Thursday, June 21, 2007


chay' precious Daq jIH 'oH lIj thoughts, joH'a'! chay' vast ghaH the sum vo' chaH!

How precious to me are your thoughts, God! How vast is the sum of them! Psalms 139:17

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There is a challenge - and a delight to believers to realize that God does not hide.

That is, in his creation, and in his word, he has freely shared himself and his thoughts with us. That is why the study of Scripture can be so rewarding - and that is why the adventure of science can be so rich. I like the example of the early scientist, Johannes Kepler, who gave humans the foundation of the astrodynamics used today to chart the motion of the heavens, and plot the course of spacecraft. As noted in Christian History magazine:
Kepler believed that there was an art and orderliness in God's creation and that the more Christians recognized the greatness of creation, the deeper their worship would be. Didn't God himself encourage the heathen to look carefully at creation so that they might come to know God? God created man in His image, and He wants us to recognize and know His design for the universe: The chief aim of all investigations of the external world should be to discover the rational order and harmony which has been imposed on it by God and which He revealed to us in the language of mathematics. In his astronomical research, Kepler only wanted to, as he put it, "think God's thoughts after Him."

chay' precious Daq jIH 'oH lIj thoughts, joH'a'! chay' vast ghaH the sum vo' chaH!

How precious to me are your thoughts, God! How vast is the sum of them! Psalms 139:17

God doesn't hide. Whether we know or understand creation with mathematical rigor - we have the Scriptures, and in them we have the opportunity to learn of God's thoughts - his care for us, and the path he challenges believers to follow. Psalm 40 notes,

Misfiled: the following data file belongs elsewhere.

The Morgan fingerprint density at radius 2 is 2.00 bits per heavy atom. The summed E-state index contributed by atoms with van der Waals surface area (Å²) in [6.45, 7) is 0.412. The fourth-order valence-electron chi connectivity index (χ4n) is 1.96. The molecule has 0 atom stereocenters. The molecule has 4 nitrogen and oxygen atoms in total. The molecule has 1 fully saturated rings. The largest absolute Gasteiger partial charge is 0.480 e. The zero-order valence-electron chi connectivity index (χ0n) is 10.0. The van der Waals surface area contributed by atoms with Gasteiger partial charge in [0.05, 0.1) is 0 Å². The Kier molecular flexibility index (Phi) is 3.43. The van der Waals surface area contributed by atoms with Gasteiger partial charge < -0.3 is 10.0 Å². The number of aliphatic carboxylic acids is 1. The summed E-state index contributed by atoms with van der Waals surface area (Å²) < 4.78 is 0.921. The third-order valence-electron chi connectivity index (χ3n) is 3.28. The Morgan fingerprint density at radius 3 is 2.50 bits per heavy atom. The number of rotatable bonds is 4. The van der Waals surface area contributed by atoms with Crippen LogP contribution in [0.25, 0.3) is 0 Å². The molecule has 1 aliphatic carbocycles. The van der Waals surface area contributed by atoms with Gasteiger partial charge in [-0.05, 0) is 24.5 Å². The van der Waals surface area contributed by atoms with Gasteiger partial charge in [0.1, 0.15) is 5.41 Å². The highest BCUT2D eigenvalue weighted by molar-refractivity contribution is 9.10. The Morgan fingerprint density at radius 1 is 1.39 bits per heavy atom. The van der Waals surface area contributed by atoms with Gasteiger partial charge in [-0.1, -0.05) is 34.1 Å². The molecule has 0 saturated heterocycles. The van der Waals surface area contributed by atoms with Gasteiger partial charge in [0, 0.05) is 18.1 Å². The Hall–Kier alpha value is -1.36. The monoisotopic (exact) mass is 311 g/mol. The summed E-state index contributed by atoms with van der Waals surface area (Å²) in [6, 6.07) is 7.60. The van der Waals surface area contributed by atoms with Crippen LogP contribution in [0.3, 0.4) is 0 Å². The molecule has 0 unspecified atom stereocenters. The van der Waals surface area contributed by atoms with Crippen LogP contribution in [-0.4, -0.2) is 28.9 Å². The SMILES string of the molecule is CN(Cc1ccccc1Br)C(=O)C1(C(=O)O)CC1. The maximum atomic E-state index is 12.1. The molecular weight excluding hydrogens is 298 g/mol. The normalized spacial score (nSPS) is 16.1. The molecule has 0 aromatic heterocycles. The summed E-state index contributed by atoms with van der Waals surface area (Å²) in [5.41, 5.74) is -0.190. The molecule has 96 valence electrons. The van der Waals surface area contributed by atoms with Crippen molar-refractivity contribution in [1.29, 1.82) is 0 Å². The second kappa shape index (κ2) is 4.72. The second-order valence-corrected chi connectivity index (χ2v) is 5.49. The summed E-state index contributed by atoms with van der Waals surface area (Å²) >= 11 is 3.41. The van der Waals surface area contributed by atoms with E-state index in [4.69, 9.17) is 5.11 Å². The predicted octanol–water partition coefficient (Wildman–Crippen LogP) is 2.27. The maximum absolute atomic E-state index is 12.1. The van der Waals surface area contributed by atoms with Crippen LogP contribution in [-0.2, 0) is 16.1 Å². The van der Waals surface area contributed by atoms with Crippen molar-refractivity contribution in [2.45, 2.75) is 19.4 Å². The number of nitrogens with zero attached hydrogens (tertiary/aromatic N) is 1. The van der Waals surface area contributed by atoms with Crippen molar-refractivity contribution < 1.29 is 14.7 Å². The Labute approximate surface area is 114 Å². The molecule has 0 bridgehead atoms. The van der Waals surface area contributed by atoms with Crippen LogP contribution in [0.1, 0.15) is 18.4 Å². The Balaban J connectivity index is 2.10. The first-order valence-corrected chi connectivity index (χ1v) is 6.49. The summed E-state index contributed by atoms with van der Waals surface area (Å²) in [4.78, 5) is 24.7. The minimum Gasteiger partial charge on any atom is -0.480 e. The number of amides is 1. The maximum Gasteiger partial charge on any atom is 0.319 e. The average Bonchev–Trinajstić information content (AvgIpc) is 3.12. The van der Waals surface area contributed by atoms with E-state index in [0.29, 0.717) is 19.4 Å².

Many, LORD, my God, are the wonderful works which you have done, And your thoughts which are toward us. They can't be set in order to you; If I would declare and speak of them, they are more than can be numbered. Psalms 40:5

This is one of the reasons I've found scripture memory to be so rewarding - I have often found that tracing the course of a treasured verse serves as a way to "think God's thoughts after him," to remind myself and refresh my spirit. So too, has been reading of the lives of the saints, believers in ages past who have provided an example, a model for me of the direction God wishes me to follow.

In the next week, I'd encourage you to seek out a single verse - one that has reassured you - or given you comfort - and commit it to memory. It might as well be a word of reproof - a verse that calls you to account. I don't know which verse you'll find - but memorize it as best you can. Read it in context. Find reference books (you'll be amazed at how many are online) and find some of the background of that one verse. Then, spend the next week rehearsing that - maybe writing it down to test yourself. With that start you'll have a connected yourself to God's word - you'll carry that thought wherever you go.

And then.... do it again! It's tremendously rewarding! Don't worry about whether you are word perfect (though it's a great goal) - the effort of the study and the memory will help you soak this deep into your heart. And you'll have taken another step in the journey of following God's thoughts.
For I know the thoughts that I think toward you, says the LORD, thoughts of peace, and not of evil, to give you hope in your latter end. Jeremiah 29:11

1 comment:

Anné said...

Very Very cool! Thanks!